Journal of Business Ethics

, 65:337

Do Socially Responsible Fund Managers Really Invest Differently?

Authors

    • UQ Business SchoolThe University of Queensland
  • Timothy J. Brailsford
    • UQ Business SchoolThe University of Queensland
  • Jacquelyn E. Humphrey
    • UQ Business SchoolThe University of Queensland
Article

DOI: 10.1007/s10551-006-0003-8

Cite this article as:
Benson, K.L., Brailsford, T.J. & Humphrey, J.E. J Bus Ethics (2006) 65: 337. doi:10.1007/s10551-006-0003-8

Abstract

To date, research into socially responsible investment (SRI), and in particular the socially responsible investment funds industry, has focused on whether investing in SRI assets has any differential impact on investor returns. Prior findings generally suggest that, on a risk-adjusted basis, there is no difference in performance between SRI and conventional funds. This result has led to questions about whether SRI funds are really any different from conventional funds. This paper examines whether the portfolio allocation across industry sectors and the stock-picking ability of SRI managers are different when compared to conventional fund managers. The study finds that SRI funds exhibit different industry betas consistent with different portfolio positions, but that these differences vary from year to year. It is also found that there is little difference in stock-picking ability between the two groups of fund managers.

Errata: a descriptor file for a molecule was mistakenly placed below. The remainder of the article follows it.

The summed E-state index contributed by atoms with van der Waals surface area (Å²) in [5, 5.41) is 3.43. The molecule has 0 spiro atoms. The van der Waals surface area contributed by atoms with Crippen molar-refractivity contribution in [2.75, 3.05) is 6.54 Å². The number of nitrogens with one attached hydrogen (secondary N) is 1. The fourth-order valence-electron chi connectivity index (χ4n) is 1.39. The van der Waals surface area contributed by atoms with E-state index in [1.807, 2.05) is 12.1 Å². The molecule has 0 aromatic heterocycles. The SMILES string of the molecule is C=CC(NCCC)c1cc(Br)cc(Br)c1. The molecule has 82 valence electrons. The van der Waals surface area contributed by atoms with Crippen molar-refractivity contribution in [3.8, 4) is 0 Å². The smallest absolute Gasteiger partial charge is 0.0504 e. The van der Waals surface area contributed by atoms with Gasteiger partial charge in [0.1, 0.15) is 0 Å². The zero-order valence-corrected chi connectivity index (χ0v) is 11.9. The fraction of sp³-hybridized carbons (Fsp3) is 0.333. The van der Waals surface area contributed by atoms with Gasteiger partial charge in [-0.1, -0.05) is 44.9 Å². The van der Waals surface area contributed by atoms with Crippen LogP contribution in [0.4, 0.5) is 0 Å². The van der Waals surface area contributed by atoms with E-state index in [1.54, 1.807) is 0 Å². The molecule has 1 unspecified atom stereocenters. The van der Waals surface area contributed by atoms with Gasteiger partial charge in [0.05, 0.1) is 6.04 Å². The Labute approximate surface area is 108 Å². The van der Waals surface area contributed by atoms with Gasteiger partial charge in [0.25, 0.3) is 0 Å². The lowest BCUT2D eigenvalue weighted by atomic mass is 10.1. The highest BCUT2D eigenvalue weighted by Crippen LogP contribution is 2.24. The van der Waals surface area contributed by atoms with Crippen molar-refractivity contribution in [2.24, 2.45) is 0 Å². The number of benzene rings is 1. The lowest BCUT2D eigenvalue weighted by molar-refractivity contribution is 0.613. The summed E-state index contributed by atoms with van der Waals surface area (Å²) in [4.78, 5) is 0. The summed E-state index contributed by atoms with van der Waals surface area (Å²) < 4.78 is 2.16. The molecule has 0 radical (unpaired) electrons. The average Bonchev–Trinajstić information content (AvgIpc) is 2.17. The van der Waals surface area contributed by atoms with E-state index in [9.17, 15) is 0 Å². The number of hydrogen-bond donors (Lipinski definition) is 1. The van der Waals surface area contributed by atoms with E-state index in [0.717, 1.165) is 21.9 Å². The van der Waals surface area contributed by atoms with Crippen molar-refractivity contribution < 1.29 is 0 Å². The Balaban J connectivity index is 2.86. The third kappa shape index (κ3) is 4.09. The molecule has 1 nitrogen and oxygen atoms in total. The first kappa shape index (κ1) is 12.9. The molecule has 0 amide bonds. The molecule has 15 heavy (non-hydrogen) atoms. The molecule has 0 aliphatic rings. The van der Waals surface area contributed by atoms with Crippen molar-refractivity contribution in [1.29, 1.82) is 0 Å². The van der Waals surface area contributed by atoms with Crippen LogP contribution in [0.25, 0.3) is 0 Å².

Keywords

socially responsible investmentmanaged fundsportfolio compositionethical investment

Abbreviations

SRI

Socially responsible investment

S&P

Standard and Poor’s

Copyright information

© Springer 2006